60 Minutes’ Steve Kroft investigates airline Allegiant Air and his findings are important for every traveler to know about before booking with the low-cost airline company.
As reported by Steve Kroft of 60 Minutes,
Allegiant Air is a small, ultra-low-cost carrier based in Las Vegas, that happens to be one of the country’s most profitable airlines. But, according to federal aviation records and interviews with pilots, mechanics and industry experts, it may also be the most dangerous.
Public documents show an alarming number of aborted takeoffs, cabin pressure loss, emergency descents, and unscheduled landings. Yet for the most part, allegiant’s difficulties have managed to stay under the radar of the flying public.
Allegiant Air is an ultra-low-cost carrier primarily known for its rock-bottom fares and its high profit margins. But what really sets it apart from the competition is that its planes have been nearly three and a half times more likely to have serious in-flight mechanical failures than other U.S. Airlines. That figure comes from a seven-month review we conducted of safety records on file with the Federal Aviation Administration. What’s equally surprising to us is what some have called the FAA’s passive approach to correcting Allegiant’s difficulties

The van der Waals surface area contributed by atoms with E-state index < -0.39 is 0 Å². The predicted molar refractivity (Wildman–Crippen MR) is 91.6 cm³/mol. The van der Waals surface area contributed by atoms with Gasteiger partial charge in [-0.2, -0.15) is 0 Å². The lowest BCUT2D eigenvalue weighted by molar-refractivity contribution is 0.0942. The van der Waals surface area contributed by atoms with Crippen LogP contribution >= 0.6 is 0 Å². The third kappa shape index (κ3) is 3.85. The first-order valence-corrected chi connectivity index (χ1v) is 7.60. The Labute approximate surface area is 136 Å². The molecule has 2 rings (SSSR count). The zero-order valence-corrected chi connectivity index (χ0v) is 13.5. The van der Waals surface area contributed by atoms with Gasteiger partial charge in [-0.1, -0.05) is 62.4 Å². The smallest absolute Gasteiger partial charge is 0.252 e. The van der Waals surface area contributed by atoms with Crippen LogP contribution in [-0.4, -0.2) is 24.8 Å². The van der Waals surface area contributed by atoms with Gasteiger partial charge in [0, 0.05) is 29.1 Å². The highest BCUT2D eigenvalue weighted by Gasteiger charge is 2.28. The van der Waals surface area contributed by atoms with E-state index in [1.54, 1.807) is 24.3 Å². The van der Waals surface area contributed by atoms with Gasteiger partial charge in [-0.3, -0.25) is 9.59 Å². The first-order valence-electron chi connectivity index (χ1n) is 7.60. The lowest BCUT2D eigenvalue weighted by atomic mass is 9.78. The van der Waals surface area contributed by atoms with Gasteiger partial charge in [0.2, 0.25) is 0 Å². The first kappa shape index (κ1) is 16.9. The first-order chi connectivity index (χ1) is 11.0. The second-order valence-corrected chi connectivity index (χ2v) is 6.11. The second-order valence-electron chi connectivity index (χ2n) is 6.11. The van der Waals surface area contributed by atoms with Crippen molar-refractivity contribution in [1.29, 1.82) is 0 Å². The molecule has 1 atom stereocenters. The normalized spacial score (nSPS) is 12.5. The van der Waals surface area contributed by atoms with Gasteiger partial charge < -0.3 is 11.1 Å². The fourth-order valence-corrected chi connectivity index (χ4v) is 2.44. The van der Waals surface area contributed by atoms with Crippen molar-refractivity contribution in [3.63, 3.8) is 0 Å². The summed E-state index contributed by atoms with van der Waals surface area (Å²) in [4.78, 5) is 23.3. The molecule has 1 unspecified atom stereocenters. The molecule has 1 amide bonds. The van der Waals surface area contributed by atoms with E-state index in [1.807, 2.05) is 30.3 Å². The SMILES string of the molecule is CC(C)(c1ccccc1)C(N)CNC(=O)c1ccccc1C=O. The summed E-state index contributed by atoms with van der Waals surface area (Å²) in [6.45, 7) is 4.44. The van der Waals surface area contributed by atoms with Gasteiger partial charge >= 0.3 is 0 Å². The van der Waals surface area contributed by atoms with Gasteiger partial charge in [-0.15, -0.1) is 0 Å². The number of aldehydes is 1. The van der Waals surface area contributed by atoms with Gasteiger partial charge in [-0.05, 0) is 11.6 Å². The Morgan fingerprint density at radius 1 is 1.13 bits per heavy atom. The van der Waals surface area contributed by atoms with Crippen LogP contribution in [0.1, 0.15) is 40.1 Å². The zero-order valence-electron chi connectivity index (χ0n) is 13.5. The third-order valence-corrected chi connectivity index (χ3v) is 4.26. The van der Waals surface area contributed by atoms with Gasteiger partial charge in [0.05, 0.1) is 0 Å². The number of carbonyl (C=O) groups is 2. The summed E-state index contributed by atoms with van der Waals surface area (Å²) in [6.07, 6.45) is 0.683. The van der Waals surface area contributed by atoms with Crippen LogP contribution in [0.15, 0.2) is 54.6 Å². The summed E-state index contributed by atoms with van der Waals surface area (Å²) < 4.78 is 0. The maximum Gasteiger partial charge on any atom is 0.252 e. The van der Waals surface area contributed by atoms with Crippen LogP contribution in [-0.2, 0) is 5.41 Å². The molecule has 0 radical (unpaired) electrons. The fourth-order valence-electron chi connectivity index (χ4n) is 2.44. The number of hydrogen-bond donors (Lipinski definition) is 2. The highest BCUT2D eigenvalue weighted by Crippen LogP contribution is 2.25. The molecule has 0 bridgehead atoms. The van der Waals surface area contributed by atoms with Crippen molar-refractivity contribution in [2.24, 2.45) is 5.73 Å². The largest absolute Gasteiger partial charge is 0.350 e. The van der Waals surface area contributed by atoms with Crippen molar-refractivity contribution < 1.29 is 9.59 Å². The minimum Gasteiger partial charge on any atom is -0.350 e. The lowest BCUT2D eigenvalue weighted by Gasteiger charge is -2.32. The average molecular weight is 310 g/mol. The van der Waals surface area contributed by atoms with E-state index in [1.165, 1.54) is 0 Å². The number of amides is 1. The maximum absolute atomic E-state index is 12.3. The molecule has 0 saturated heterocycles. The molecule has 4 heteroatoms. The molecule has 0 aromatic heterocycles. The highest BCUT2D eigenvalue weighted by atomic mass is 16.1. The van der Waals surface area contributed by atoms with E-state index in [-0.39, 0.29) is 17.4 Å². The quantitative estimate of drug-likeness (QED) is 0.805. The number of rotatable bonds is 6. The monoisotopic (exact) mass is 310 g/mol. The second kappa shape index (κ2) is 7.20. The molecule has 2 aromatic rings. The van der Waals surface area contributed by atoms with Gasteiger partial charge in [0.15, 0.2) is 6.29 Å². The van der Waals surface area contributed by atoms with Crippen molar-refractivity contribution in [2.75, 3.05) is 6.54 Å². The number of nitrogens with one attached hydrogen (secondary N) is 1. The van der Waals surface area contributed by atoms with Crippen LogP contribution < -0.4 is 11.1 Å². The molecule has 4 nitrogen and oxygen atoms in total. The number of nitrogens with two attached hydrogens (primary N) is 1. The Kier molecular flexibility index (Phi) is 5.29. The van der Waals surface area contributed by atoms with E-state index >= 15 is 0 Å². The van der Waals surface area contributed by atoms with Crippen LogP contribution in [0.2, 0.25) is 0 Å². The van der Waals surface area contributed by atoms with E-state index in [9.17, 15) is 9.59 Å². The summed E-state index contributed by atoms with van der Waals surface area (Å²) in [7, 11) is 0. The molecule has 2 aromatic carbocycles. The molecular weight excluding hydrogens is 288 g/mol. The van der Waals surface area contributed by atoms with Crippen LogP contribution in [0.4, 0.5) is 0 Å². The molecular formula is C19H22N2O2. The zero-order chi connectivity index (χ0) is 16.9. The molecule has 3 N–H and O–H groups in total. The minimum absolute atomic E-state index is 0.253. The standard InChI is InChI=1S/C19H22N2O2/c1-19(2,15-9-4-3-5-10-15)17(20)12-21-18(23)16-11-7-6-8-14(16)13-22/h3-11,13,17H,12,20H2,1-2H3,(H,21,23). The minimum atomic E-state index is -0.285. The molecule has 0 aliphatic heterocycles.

For the past seven months, we have been scrutinizing ‘service difficulty reports’ filed by Allegiant with the FAA. They are official, self-reported records of problems experienced by their aircraft. What we found raised some disturbing questions about the performance of their fleet. Between January 1st, 2016 and the end of last October, we found more than 100 serious mechanical incidents, including mid-air engine failures, smoke and fumes in the cabin, rapid descents, flight control malfunctions, hydraulic leaks and aborted takeoffs.
Allegiant has some of the lowest fares, the least frills, and the oldest fleet in the business. Right now, nearly 30% of its planes are antiquated, gas-guzzling McDonnell-Douglas MD-80s, almost all of them purchased second-hand from foreign airlines. It also has more than its share of angry, traumatized passengers willing to share their experiences.
Click here to get more of the in-depth 60 Minutes Allegiant Air investigation by Steve Kroft.